Jane came to, spat out a mouthful of blood, and grinned. "I've never been better. Very nicely played, Miss Bennet," she said weakly, "Or should I say, Eliminator."
"Eliminator," repeated Lizzy, thrilled. "I think it suits me."
"How invigorating that looked!" cried Marianne. "And I must admit that I am a bit angry," she said. "You know, regarding the business with Willoughby and all."
"Do go on," said Shirley, beginning to circle her.
Marianne's first punch flew wide. "The coldness of his letter when he returned the lock of hair!"
"Yes," said Shirley, "wasn't he a scoundrel?"
"His behavior towards me at the party in London! Unpardonable!"
"More," said Shirley, "more!"
"And to top it all off, Colonel Brandon is constitutionally incapable of reading poetry with even a modicum of feeling!"
"Just picture him reading Gray's 'Elegy'!"
"The inhumanity!" howled Marianne, unleashing a savage volley of blows. Shirley went down so hard that afterward even she had difficulty remembering her name.
She climbed to her feet unsteadily and smiled at Marianne. "A virtuoso performance, Bottle Rocket."
"Oh, a nickname! I shall endeavor to be worthy of it!"
"I have news for you," said Shirley, her swollen lip skewing her smile. "You already are."
"What about you, Emma?" asked Blanche. "I hope you don't think you're better than the rest of us."
A moment later, Blanche was on the ground, felled by Emma's fabled right hook.
"I'll save you the trouble," said Emma. "You may call me Kid Gloves."
"Kid Gloves it is, then," said Blanche, brushing a gorse stain off her dress. "That was quite stimulating. You see," she said pointedly to the others, "good breeding really does tell."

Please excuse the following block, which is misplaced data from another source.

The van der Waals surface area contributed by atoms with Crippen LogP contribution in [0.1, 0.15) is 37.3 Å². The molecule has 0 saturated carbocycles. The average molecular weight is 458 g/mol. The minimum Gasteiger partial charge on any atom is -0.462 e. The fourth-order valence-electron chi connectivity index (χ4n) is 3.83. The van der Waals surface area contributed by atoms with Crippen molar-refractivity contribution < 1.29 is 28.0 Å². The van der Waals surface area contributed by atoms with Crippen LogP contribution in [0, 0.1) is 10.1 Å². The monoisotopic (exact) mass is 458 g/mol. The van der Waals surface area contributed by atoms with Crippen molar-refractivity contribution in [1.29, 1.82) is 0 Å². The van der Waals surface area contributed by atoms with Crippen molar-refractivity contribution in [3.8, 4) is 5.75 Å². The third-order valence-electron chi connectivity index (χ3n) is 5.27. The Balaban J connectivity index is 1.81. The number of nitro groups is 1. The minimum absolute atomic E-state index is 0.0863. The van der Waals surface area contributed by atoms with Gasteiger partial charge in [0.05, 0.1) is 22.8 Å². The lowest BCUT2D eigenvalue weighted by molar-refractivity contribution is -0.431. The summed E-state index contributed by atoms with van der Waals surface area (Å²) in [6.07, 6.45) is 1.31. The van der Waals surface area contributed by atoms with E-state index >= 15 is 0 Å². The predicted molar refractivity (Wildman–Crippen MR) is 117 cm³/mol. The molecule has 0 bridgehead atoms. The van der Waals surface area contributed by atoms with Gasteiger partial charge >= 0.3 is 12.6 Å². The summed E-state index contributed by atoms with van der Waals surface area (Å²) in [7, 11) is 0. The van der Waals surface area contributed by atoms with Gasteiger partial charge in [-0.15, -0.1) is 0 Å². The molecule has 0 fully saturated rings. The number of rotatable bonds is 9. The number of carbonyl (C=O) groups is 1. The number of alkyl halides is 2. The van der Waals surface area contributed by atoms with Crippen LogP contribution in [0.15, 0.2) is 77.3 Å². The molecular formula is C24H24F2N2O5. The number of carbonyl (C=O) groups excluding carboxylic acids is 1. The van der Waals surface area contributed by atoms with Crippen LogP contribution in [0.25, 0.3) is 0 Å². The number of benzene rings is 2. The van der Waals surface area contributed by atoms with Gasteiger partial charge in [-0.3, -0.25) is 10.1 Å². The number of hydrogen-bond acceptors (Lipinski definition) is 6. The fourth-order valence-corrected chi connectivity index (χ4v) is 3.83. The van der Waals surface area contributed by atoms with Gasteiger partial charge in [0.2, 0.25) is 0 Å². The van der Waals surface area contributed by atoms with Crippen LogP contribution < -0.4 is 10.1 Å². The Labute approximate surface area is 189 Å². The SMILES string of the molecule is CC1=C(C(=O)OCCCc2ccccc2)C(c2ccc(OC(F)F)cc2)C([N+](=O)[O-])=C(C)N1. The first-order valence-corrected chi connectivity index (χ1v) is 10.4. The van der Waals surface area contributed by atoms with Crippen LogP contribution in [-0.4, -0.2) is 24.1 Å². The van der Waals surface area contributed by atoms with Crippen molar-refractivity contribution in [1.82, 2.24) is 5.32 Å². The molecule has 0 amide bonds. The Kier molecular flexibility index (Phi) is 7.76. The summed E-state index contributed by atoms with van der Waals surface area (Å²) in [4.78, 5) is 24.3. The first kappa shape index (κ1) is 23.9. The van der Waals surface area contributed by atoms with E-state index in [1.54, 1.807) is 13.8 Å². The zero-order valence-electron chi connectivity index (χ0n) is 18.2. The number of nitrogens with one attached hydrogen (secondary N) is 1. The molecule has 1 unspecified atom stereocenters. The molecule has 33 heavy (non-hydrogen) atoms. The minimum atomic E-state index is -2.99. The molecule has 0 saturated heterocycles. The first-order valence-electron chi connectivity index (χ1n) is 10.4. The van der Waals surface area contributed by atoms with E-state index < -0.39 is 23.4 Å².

"Miss Price," said Catherine with a wicked grin, "would you care to step up next?"
"Not Dog Bite!" cried Elinor, covering her face with her hands. "Oh, poor Fanny. She will never survive!"
"So, Fanny," said Catherine, swiping rapidly at her, "what fills you with a towering rage?"
"Oh, I'm not angry," said Fanny, shrinking away from her opponent.
"Not the littlest bit?"
"No," insisted Fanny, protecting her head. "In fact, I'm rather timid and shy."
"So...you are not at all dissatisfied with Edmund, then?"
"Of course not," said Fanny. "He is the dearest person to me. He loves me best of anyone."
"And I suppose it has always been so?"
Fanny leapt to the side. "Well, even if it has not, I am not one to hold a grudge."
"Quite reasonable. I am sure he never said of any other lady, for instance, 'she is the only woman in the world whom I could ever think of as a wife'?"
"Beast!" cried Fanny in a rage. "Beast!"
What a fury of blows rained down upon Miss Earnshaw then! Neither fight club had ever seen its equal.
When Catherine could breathe again, she shook hands with her rival. "Congratulations, Night Terror. I wasn't certain you had it in you."
"But I did," said Fanny, smiling shyly, "didn't I? It was locked inside me all along!"
At last only Elinor was left standing.
"I'm afraid you shan't have much luck with me," she said to Bertha, "for I'm not angry at all."
Bertha made no indication that she had heard or understood. She rushed forward and threw a quick series of jabs.
"I'm not angry," said Elinor, ducking easily. "Not a whit. I don't know why you stare at me so."
Bertha continued to attack.
"Mr. Ferrars is a dear man," said Elinor, dodging a hail of blows. "He is a good man. You cannot convince me otherwise--though I wish you would direct your eyes elsewhere."
"It was not his fault," insisted Elinor. She had begun to sound nervous. "It was an unavoidable situation. I'm not angry."